Heineken! Damn Fine Coffee! The Wry, Enduring Comedic Collaboration of David Lynch and Kyle MacLachlan
Blue Velvet celebrates its 25th anniversary tomorrow with a new Blu-Ray package including nearly an hour’s worth of unseen footage, but I can’t imagine any lines, even a quarter century later, matching the quotability and notoriety of these:
“What kind of beer do you like?” the thuggish character Frank (Dennis Hopper) asks outside a bar in Blue Velvet. “Heineken,” mutters young, innocent Jeffrey Beaumont (the soft-spoken Kyle MacLachlan), growing aware of the seediness hidden within his hometown of Lumberton. “Heineken!” gnarled, leather-clad Frank explodes as he grips the back of Beaumont’s head. “Fuck that shit! Pabst Blue Ribbon!”
Beaumont accepts the PBR assertion and joins Frank among the whimsical thug Ben and his harem of chubby women, among the haunting “Candy-Colored Clown They Call the Sandman” song, and the darkness and sexuality that cuts so sharply against his ironic and curious sensibility that grounds the film. Such a simple exchange but such a memorable one, like so many small moments in the classic David Lynch offering.
The scene, like much of the movie, borders on so outrageous as to be humorous. Two David Lynch projects have mastered this comedically macabre tone, and you can thank the lead in both. Filmmaker David Lynch and actor Kyle MacLachlan have collaborated with one another three times in cinematic history: in 1984’s MacLachlan debut Dune, a serious science fiction epic savaged by critics; 1986’s Blue Velvet, a quirky, offbeat exploration of Americana; and the Mark Frost-Lynch television series Twin Peaks of 1990 and 1991, which continues what Blue Velvet started in the murder investigation of a remote town’s homecoming queen Laura Palmer. Yet the first bombastic effort, costing tens of millions of dollars, bombed. The second two were genius and endure as cinematic landmarks. Why?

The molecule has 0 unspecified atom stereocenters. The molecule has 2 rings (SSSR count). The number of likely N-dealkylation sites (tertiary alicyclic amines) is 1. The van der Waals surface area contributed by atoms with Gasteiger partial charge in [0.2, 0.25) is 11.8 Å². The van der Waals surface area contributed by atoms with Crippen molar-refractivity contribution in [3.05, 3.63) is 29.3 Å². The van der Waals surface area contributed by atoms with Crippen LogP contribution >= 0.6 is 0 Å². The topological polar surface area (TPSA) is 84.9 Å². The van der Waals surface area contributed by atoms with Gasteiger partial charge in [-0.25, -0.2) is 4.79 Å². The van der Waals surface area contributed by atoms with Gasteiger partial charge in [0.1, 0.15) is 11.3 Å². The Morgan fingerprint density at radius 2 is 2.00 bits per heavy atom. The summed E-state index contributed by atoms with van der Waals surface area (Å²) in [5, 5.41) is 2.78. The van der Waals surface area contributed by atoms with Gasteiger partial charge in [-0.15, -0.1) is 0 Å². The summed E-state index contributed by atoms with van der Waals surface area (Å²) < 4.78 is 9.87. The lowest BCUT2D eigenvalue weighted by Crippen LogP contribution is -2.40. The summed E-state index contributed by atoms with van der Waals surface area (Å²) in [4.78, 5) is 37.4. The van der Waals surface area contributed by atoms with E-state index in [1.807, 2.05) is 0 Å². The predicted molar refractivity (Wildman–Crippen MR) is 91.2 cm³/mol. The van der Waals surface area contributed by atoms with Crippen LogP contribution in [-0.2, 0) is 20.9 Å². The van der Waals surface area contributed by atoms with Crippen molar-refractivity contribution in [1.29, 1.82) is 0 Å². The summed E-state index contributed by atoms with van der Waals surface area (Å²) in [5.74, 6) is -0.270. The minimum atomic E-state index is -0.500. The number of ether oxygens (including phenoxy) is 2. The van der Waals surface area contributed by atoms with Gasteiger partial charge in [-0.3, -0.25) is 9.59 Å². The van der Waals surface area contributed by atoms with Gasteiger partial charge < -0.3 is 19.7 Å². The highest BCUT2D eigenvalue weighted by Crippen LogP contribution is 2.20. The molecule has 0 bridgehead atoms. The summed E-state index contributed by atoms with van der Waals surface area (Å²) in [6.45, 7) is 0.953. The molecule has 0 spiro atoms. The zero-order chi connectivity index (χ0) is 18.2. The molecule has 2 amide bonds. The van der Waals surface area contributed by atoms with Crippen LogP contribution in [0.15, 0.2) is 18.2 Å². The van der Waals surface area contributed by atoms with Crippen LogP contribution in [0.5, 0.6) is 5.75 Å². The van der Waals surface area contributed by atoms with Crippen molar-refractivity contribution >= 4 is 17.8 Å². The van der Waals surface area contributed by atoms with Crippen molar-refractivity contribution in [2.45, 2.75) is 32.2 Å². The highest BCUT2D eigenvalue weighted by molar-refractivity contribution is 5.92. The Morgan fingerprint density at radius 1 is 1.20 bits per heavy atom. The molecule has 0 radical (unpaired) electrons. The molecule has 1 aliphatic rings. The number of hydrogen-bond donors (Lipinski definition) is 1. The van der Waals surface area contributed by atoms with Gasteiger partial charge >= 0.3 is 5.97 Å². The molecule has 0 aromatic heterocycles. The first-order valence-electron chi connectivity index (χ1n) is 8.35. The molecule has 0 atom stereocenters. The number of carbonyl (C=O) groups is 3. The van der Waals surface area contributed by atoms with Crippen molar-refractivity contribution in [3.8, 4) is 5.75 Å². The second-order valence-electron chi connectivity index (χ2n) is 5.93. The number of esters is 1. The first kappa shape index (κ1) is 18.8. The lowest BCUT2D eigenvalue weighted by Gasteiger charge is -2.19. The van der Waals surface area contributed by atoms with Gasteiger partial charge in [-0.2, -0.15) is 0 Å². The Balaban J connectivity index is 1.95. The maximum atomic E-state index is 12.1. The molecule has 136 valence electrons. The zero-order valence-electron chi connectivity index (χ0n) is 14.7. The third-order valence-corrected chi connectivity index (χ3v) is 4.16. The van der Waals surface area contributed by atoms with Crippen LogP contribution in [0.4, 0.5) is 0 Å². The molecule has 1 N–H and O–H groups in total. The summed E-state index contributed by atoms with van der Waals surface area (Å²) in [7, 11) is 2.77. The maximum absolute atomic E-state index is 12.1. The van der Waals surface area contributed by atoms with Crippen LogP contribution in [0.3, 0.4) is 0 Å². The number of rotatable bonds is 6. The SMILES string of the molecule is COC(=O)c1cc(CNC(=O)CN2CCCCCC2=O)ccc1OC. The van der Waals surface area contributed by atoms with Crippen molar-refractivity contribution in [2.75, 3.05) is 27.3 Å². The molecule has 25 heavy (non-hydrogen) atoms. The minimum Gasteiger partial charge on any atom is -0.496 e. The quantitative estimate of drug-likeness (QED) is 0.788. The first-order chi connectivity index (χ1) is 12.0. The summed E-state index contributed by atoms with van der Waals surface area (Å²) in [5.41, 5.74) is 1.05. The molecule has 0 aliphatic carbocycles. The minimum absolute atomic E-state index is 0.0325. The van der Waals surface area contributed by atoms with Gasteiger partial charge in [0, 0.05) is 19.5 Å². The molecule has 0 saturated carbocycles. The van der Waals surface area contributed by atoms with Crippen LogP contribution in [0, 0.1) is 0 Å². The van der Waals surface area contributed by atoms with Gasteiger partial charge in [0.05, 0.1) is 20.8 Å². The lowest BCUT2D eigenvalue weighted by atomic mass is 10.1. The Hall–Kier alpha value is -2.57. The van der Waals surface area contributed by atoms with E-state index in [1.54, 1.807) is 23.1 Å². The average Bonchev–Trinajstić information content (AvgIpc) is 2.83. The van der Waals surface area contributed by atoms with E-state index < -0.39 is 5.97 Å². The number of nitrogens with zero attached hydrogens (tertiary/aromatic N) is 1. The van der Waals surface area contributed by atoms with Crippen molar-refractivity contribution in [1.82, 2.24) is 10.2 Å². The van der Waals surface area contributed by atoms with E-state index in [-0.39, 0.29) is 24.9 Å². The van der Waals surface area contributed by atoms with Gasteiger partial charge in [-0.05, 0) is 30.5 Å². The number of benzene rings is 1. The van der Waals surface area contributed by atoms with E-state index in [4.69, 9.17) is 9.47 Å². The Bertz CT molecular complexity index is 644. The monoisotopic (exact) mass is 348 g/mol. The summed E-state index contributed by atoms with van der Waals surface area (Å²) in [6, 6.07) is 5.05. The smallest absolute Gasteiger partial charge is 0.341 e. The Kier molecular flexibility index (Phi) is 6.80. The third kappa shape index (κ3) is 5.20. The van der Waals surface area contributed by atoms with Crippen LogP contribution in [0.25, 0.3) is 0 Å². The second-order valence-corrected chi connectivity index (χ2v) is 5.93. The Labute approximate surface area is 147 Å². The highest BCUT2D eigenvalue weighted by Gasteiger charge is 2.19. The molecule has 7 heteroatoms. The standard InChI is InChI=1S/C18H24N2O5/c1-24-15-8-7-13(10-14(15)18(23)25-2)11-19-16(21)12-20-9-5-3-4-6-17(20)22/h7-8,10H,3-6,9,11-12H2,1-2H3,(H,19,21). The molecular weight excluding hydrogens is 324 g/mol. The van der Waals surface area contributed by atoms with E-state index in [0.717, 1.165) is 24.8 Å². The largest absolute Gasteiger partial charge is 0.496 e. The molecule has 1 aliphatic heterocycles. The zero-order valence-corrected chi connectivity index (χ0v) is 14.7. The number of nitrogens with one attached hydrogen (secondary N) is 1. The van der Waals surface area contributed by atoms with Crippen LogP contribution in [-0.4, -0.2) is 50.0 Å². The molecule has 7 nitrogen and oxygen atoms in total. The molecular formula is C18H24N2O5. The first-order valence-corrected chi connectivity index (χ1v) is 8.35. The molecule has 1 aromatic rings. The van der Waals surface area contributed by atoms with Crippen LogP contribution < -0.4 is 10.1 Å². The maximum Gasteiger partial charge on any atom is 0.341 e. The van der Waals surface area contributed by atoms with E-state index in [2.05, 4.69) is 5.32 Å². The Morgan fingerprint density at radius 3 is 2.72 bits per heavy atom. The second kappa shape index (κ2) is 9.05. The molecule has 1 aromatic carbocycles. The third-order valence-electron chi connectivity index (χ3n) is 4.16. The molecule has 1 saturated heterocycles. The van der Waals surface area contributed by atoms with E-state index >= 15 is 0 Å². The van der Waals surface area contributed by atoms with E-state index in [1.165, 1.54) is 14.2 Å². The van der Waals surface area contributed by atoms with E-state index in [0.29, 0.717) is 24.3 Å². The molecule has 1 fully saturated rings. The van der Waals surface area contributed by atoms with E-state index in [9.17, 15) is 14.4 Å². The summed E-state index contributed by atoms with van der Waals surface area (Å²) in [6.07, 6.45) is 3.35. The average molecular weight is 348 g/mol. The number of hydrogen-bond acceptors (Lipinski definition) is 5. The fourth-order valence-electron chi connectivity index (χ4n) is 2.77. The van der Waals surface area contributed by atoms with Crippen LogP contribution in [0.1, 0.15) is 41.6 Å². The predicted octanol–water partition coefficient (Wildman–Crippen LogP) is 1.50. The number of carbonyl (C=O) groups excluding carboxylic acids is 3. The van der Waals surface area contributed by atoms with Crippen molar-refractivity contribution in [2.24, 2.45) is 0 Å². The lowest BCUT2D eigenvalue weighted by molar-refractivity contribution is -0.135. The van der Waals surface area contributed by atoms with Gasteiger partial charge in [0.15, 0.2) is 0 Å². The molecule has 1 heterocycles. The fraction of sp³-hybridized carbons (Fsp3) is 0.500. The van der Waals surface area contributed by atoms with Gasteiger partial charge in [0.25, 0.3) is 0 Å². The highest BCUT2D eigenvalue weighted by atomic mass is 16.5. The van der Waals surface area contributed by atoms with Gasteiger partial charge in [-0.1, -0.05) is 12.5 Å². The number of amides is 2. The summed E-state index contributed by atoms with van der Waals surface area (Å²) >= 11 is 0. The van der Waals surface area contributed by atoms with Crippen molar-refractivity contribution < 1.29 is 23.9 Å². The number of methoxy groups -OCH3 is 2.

What unifies Blue Velvet and Twin Peaks, beyond thematic curiosities, is the way lead actor MacLachlan channels the weirdness of Lynch into a performance as innocent, open, and downright funny as the director himself often appears to be in his own life. Unlike in Dune, the characters he played were allowed to relax, smile, and project a casual meditative humor in tune with Lynch’s own beliefs. This charismatic MacLachlan persona is exactly what’s necessary in tales so eerily Manichean. These projects feature Lynch at perhaps his most lighthearted, and the resulting style inspires in his audience a fanatic love that moves beyond mere artistic appreciation. 2011 marks 25 years since Blue Velvet and 20 years since Twin Peaks concluded, and they remain the most accessible as well as exhilaratingly enjoyable Lynch dramas out there…in large part because Lynch realized he could truly tap his understated comedic talents in MacLachlan.
What’s first helpful to understand is the genuinely folksy manner that seems to underscore Lynch’s strangeness. David Foster Wallace identified this quality in his 1996 Premiere essay “David Lynch Keeps His Head.” On the set of Lost Highway, Lynch apparently muttered “Golly!” three times in five minutes. “This is a genius auteur whose vocabulary in person consists of things like okey-doke and marvy and terrif and gee,” Wallace wrote. He speaks of Lynch’s matching pants and socks, “suggesting an extremely nerdy costume that’s been chosen and coordinated with great care.” Yet in his criticism, Wallace zeroes in on what we would call the creepiness of Lynch’s films (and they are quite unsettling, from 1977’s Eraserhead to 2006’s INLAND EMPIRE) and defines the Lynchian essence as “a particular kind of irony where the very macabre and the very mundane combine in such a way as to reveal the former’s perpetual containment within the latter.” Yes, Wallace nailed that Lynchian aesthetic accurately enough. But inherent in that mundanity is the potential for wry Lynchian humor, kitschy in the way it plays off those humdrum details and able to skillfully humanize and often deepen the characters as a result.